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Overview
1. About the GAVI Alliance
2. Accelerated vaccine uptake
3. Rising demand
4. Innovative finance
5. Shaping the market
6. Programmes of support for countries
7. Moving forward
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Market shaping objectives
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DATE
Increased competition reduces vaccine price
Price decline of pentavalent vaccine and number of manufacturers
Source: UNICEF Supply Division, 2013
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Tiered pricing
Source: UNICEF Supply Division; CDC
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Vaccine supply
Source: UNICEF Supply Division, 2013
2001 – Vaccine supply:
5 suppliers from 5 countries
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Vaccine supply
Source: UNICEF Supply Division, 2013
2012 – Vaccine supply:
10 suppliers from 8 countries
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Overview
1. About the GAVI Alliance
2. Accelerated vaccine uptake
3. Rising demand
4. Innovative finance
5. Shaping the market
6. Programmes of support for countries
7. Moving forward
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How GAVI works
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GAVI vaccine support
 Currently supported vaccines:
 Routine: pentavalent, pneumococcal, rotavirus, human
papillomavirus (HPV), yellow fever, measles second dose
 Campaign: yellow fever, meningococcal A conjugate,
measles, rubella
 Stockpile: meningitis and yellow fever vaccines for
outbreak response
 Prioritised for future support: Japanese encephalitis
and typhoid conjugate vaccines
 Monitoring development: malaria, dengue
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GAVI supports the world’s poorest countries
Type and value of support, 2000–2012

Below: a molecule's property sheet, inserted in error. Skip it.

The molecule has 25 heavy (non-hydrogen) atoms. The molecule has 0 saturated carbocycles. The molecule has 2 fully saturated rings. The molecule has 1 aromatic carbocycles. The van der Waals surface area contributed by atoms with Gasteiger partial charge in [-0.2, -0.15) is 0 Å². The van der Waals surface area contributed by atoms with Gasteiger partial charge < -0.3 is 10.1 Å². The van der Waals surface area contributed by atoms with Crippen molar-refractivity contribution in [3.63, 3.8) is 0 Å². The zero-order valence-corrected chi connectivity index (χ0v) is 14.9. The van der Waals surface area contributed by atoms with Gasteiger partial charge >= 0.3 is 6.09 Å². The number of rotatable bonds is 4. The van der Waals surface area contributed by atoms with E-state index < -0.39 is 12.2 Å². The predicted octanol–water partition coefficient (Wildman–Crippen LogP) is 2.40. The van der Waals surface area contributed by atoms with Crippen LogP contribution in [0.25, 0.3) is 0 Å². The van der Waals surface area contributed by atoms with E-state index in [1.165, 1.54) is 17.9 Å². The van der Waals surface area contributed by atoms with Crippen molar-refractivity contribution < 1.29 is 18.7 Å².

Source: GAVI Alliance , 2013
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Health system strengthening (HSS) support
 Strong health systems essential to
expand and sustain immunisation
coverage
 Objective of GAVI HSS: address
systems bottlenecks to achieve
better immunisation outcomes
 Examples:
 Health workforce
Courtesy of Aga Khan Health Services,
Pakistan
 Supply, distribution, maintenance
 Organisation, management
 More than 50 countries approved for
support by end 2012
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Six building blocks of a health system
 Good health services
 Well-performing health workforce
 Well-functioning health information system
 Equitable access to medical products,
vaccines and technologies
 Good health financing system
 Leadership and governance
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Support to civil society organisations (CSOs)
 CSOs deliver up to 60% of
immunisation services in
some countries
 GAVI provides support:
 to involve local CSOs in
planning and delivery of
immunisation and other child
health services
 to encourage cooperation
and coordination between the
public sector and civil society
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© UNICEF/NYHQ2007-1495 Anita Khemka
Women’s health and immunisation
 Child and maternal mortality
inextricably linked
 Immunisation a platform for other
child and maternal health services
 GAVI supported immunisation of 40
million women against maternal
and neonatal tetanus
 Supports HPV and rubella vaccines
 Supports strengthening of health
systems to better meet needs of
women and children
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GAVI/09/Olivier Asselin
Equal immunisation coverage of girls
and boys
 2010 study by WHO’s Strategic Advisory Group of
Experts (SAGE) on gender and immunisation found
 no significant difference in immunisation coverage for
girls and boys at the global level.
 low status of women may prevent them from accessing
immunisation services for their children.
 GAVI instigated the SAGE study (in collaboration with
WHO and PATH) to ensure that all girls and boys have
equal access to vaccines.
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Vaccines have a long-term positive impact
beyond health outcomes
 Protecting children from infectious diseases raises IQ,